Mediation & Arbitration FAQ
Mediation is a less costly, quicker method to resolve your disputes. There is no Court involved. The best, longest-lasting solutions are always the ones that parties work out for themselves with the help of a skilled facilitator. You can design the process within an organized framework that is sustainable, and you design the outcomes.
The mediator's skill comes from providing a safe place for the process, and an environment of respect that moves the parties toward finality.
Ms. Findlay's superior knowledge of the law assists both parties to know their legal rights and obligations as they work through the specifics together.
As a lawyer, she can then reduce your agreement into a form that will be accepted as legally binding once it is signed in the presence of an independent legal advisor. All mediation discussions are "without prejudice" meaning they cannot be used in any later court proceedings should mediation fail.
Mediation-Arbitration, or Med-Arb for short, is a combination of the two processes. The parties agree at the outset that if they resolve most, but not all, their issues, they will allow the Mediator to then 'switch hats' and act as an Arbitrator on the remaining issues in dispute. Again, this is much quicker and less costly than going to Court to start all over again, or go to Court to have the final issues decided.
Arbitration is another form of alternate dispute resolution that saves our clients time, money and the anxiety of the court process. There are some legal issues that simply cannot be mediated, or the parties may have already gone through a failed mediation process. They are looking for someone to hear the evidence and make the final decision for them to resolve their issues. They agree to be bound by the Arbitrator's decision. There are still narrow grounds of appeal to a Court if a party does not agree with an Arbitrator's decision, but usually parties are satisfied with the Arbitration Award as it brings finality.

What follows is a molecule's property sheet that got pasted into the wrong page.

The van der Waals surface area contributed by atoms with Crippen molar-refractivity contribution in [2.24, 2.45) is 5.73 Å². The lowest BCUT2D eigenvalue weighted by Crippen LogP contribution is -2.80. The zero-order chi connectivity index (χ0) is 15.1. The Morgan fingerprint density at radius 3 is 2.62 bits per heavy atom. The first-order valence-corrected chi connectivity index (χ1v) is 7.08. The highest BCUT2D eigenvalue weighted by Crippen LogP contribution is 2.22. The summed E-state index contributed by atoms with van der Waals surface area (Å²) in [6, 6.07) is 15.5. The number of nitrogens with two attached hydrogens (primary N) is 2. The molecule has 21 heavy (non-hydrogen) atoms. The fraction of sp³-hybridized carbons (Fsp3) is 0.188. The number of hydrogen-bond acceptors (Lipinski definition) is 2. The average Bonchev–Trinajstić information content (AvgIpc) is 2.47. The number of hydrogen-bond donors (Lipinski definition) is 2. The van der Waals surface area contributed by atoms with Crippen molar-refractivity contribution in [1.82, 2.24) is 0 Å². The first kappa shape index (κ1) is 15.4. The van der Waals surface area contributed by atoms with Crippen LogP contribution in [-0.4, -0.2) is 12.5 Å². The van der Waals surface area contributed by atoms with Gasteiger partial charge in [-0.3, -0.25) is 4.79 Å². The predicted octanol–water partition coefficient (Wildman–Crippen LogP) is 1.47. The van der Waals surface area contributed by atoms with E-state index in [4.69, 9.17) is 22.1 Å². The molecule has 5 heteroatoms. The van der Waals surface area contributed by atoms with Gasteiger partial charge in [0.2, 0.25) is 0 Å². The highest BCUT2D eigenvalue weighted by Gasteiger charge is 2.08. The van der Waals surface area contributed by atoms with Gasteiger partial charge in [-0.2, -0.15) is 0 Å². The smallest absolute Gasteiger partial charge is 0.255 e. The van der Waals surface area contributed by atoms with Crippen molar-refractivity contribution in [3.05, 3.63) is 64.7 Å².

Ms. Findlay, acting as Arbitrator, is knowledgeable and experienced as a trial lawyer and an Administrative Law Judge. She will conduct the required hearings with knowledge of the applicable law and the rules on admissibility of evidence, and will undertake the scheduling of disclosure and the hearing(s) in a timely manner.
An Agreement to Arbitrate, signed by both parties, is required and case management ahead of the hearing(s) is essential. At the conclusion of the presentation of evidence, the Arbitrator will advise the parties as to the length of time by which they can expect to receive the written Award reasons.
What is mediation like?
Mediation is mean to be informal, informative and transformative. It comes under the broader category of Alternate Dispute Resolution, a way to resolve your legal disputes in a forum that is an alternative to the court process.
Separate pre-mediation meetings are held with each party, when the mediator will undertake a screening process to assess whether mediation is appropriate in your circumstances. Each party is encouraged to obtain separate independent legal advice, and this is when organizational issues can be laid out such as the requirement for financial disclosure, identification of the legal issues in dispute, initial documentation to be delivered, scheduling, and the signing of an Agreement to Mediate. This Agreement makes it clear that mediation is a non-binding process, with the purpose of reaching a binding settlement at the end that will be reduce to writing.
After these separate pre-screening meetings with each party, mediation can take different forms but typically involves both joint sessions and breakout sessions where the mediator, as a neutral facilitator, supports the parties in resolving the issues outstanding between them. It is also the mediator's role to make the parties generally aware of the relevant law, and assist them in exploring options and potential areas of agreement, without taking sides.
If the dispute is in the area of Family matters, there may be an impact on others to be worked out such as extended family, creditors and children.
When all substantial issues are resolved, the mediator will prepare Settlement Minutes setting out the areas of agreement in brief. Upon approval, the mediator then prepares a draft Separation Agreement in a form that may be filed with the Court upon finalization and then becomes legally binding.